An impressive new paper is just out from Robert Naviaux, Susan Powell and colleagues at UC San Diego. They use our mouse model of the autism and schizophrenia risk factor, maternal immune activation during pregnancy, to show that a drug that blocks purinergic receptors, suramin, is able to correct a wide variety of abnormalities found in human autism. A key finding is that this treatment works in mature, 6 week-old mice – that is, the treatment does not have to be initiated during early development. “Purinergic” is a term for nucleotides such as ATP, and receptors for ATP are found on the surfaces of cells throughout the body. Moreover, ATP is a transmitter used at many different types of synapses in the brain. Tying this into the theme of this blog are many observations that ATP signaling modulates immune responses and chronic inflammation, as well as anti-viral signaling, microglial activation, gut motility and permeability, and sensitivity to food allergens. Suramin inhibits purinergic signaling and has been used for treating African Sleeping Sickness (Trypanosomiasis) since the early 1900s. Treating the offspring of maternal immune activated mice weekly with suramin normalizes their social behavior, motor coordination, body temperature, mitochondrial respiratory function and other metabolic measures. Most impressively, this treatment also corrects a neuropathology that we found in this model, and which is also common in human autism.
The authors interpret their findings to suggest that there is too much purinergic signaling in the offspring of immune-activated mothers, which could lead to widespread metabolic disorders of the types seen in autism. What has not yet been shown, however, is whether human autism does, in fact, involve elevated purinergic signaling. One would also like to have seen what this treatment does to the other core autism symptoms found in this model: deficits in communication, and increased repetitive behaviors.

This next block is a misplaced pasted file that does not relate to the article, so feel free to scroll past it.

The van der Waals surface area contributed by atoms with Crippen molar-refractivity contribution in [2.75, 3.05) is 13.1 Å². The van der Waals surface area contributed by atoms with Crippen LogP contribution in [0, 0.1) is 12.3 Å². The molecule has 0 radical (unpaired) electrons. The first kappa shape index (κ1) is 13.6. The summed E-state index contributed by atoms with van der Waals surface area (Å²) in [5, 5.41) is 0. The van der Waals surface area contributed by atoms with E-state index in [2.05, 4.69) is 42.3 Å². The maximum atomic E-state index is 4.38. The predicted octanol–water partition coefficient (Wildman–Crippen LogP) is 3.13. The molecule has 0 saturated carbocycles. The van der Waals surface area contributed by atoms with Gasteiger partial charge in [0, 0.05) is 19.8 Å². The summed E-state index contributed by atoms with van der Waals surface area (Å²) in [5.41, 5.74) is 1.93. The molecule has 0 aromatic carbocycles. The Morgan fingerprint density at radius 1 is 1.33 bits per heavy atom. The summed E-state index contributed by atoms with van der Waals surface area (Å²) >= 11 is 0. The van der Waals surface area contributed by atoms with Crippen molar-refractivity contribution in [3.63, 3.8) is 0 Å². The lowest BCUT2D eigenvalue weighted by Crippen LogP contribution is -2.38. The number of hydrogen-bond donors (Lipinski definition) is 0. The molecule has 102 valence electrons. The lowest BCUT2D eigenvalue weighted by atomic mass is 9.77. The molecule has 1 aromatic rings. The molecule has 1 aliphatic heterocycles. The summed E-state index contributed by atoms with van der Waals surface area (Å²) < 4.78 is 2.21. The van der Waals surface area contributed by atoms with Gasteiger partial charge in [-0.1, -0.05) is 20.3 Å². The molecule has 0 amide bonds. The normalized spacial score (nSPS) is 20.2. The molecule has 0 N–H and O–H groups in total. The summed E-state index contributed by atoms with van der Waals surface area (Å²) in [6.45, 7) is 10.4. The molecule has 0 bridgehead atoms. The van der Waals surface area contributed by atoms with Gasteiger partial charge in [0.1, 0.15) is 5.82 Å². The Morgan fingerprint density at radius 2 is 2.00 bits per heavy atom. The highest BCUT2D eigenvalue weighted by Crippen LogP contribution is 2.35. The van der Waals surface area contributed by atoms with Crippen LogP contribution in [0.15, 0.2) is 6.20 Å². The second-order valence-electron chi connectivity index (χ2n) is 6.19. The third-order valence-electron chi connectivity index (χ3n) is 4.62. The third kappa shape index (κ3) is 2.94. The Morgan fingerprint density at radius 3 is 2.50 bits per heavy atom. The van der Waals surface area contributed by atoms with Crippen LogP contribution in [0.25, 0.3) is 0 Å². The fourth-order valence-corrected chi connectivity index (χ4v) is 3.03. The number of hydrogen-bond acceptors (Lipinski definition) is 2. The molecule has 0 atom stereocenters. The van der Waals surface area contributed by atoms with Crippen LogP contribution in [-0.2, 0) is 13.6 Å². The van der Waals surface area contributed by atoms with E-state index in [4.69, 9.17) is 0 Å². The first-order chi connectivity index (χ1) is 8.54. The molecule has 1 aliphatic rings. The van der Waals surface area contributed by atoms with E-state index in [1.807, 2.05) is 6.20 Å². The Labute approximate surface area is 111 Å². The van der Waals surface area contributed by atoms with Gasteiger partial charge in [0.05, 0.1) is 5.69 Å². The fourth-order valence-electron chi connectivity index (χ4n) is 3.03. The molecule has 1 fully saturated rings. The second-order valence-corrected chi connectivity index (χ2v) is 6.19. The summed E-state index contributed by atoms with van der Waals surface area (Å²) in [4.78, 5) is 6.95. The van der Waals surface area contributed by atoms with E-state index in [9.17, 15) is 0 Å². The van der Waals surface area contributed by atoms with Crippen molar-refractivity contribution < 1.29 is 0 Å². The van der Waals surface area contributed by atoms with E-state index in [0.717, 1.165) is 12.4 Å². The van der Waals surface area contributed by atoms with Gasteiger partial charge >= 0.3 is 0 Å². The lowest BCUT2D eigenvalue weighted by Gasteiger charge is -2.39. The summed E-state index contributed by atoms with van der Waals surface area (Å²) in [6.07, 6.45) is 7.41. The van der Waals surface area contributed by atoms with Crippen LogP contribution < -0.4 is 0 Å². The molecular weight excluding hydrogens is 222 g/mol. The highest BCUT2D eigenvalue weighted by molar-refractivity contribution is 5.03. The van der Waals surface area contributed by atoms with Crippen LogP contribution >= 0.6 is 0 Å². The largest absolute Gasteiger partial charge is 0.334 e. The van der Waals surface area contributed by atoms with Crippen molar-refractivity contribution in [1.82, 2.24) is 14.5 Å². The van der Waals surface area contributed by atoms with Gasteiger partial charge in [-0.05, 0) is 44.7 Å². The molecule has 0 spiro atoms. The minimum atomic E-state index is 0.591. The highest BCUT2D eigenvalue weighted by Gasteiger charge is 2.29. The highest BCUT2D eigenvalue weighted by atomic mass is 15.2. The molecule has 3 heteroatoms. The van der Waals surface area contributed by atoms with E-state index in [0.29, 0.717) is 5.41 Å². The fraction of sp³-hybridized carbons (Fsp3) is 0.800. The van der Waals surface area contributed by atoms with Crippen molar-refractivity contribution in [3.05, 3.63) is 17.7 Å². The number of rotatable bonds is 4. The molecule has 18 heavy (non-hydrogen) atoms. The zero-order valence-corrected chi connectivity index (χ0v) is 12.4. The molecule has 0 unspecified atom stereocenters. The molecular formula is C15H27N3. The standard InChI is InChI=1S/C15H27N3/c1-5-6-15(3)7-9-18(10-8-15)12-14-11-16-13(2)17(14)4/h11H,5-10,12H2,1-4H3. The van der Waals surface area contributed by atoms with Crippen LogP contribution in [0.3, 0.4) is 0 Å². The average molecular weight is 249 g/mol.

The striking improvements induced by weekly injections of suramin raise the question of whether this treatment could be tested immediately in autism subjects. After all, it has been used in humans for another purpose for decades. However, Naviaux has issued this declaration in response to that question: “Suramin is not suitable for long-term treatment of children with autism because of the potential for toxicity. This was included as an important caveat in the original PLOS One publication. Dr. Naviaux’s clinical trial will be a single-dose drug trial that is designed to test the general principle of antipurinergic therapy (APT) in autism. If successful, the trial may point the way to the development of newer and safer drugs. Neither Dr. Naviaux, the University of California, the Autism Research Institute, nor Autism Speaks endorses the use of suramin as a general treatment for children with autism.”
Not only for drug development, this important study highlights purinergic pathways as a key area for further study in autism pathophysiology.